Plenty of the Madoff investors were super wealthy and had connections to the money manager through the Jewish community, but others do not fall into that camp. Some of the Aspen clients do not consider themselves affluent, and they are struggling, too.
Many now are meeting with high-priced attorneys, hoping to recover as much of their investments as possible. Those who withdrew significant funds over the years worry they may be forced to return some cash.
Livingston, 44, said her family took out Madoff funds to build a house in Old Snowmass. She, her husband and three young children moved in about a year ago.
"We have no idea what’s going to happen to us now," said Livingston, whose Madoff experience inspired her in January to start a blog about her family.
In the aftermath, critics have complained that printing names is callous, pointless and adds insult to injury. Livingston said "a certain part of society seems to take pleasure in exposing" other people’s pain.
"First you get a phone call that Madoff is going down," Livingston said. "Then you have the shock reading your name listed in the paper, which is disturbing."
A few have even expressed frustration with being portrayed as "victims."
With the blog, Calesa and fellow investor Steve Goldenberg hoped to provide a way to bond and exchange tax and legal strategies. They wrote on the Web site, "The Phoenix is a beautiful bird, who in both Christian and Jewish religion was able to recreate itself from its own ashes."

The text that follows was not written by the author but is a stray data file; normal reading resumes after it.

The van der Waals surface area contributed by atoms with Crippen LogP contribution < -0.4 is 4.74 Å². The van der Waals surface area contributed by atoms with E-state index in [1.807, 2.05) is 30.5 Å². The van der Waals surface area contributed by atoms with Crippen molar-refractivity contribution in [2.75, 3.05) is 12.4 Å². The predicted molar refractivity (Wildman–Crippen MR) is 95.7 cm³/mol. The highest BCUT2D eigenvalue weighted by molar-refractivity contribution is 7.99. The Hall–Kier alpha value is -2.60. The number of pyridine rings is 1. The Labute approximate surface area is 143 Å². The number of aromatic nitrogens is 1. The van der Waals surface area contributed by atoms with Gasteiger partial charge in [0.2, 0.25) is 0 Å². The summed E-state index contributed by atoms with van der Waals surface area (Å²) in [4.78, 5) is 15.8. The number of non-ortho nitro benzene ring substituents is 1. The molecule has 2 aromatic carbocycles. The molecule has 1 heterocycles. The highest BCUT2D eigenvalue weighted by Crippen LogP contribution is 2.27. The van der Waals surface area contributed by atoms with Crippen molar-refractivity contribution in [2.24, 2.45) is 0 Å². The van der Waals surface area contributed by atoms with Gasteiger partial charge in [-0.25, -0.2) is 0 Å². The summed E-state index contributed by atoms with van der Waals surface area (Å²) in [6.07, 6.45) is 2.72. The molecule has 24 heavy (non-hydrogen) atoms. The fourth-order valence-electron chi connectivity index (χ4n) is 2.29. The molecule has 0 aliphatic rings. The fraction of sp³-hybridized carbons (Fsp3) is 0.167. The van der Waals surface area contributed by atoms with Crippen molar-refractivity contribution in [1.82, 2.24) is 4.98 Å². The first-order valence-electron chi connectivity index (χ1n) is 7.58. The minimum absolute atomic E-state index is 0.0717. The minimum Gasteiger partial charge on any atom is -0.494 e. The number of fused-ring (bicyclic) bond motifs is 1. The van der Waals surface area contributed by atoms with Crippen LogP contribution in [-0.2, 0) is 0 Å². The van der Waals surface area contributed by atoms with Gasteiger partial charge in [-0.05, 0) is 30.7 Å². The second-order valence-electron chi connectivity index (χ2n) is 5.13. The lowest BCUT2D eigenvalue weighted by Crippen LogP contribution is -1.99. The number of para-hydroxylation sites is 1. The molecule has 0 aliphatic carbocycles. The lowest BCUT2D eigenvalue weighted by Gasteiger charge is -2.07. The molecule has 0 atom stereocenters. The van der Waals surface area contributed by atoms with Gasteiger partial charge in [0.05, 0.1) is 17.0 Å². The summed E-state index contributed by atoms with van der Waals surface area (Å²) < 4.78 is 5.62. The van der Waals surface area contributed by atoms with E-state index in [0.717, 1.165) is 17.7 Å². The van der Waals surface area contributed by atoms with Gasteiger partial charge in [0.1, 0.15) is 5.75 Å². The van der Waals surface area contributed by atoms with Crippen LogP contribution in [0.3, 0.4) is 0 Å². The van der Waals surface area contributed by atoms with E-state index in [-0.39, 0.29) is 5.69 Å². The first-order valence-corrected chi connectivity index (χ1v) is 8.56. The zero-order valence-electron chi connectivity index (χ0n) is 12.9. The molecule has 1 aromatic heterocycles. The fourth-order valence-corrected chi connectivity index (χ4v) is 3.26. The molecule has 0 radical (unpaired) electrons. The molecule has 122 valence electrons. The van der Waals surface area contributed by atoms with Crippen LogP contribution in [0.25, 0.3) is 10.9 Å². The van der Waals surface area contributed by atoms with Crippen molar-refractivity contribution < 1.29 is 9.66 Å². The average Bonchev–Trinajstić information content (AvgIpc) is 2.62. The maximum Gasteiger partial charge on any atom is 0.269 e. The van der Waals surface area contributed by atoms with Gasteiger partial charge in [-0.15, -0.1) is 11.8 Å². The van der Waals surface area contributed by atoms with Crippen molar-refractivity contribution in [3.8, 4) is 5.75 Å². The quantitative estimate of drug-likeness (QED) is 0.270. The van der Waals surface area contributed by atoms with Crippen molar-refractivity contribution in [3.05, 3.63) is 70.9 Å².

They said: "Madoff MADE OFF with our money and that has severe and different complications for all our lives. United we can be stronger than as individuals."
On the list
Just a few Aspen-area residents whose names appear on the Madoff list:
* Gaston Alciatore: Real estate developer who lives in Aspen and started investing with Madoff roughly 18 years ago.
* Ed Calesa: Retired but still serves as chairman of a medical device company. He started the Phoenix Group, an online support group for those burned by Madoff.
* Marc Mandelbaum: Woody Creek resident and home builder whose ex-wife is a Madoff relative. He had a relatively tiny amount of money in Madoff but withdrew it after his divorce several years ago.
* Jillian Livingston: Old Snowmass resident whose family used Madoff money to buy a new house. She started a blog, isdisnormal.com, about her family after the scandal broke.
* Bart Pepitone: Aspen resident and director of development at the Aspen Country Day School. Pepitone has said the loss will make it harder to meet his expenses, including a nursing home for his mother.
* Harold Thau: Theater producer who represented John Denver and helped produce some big Broadway shows.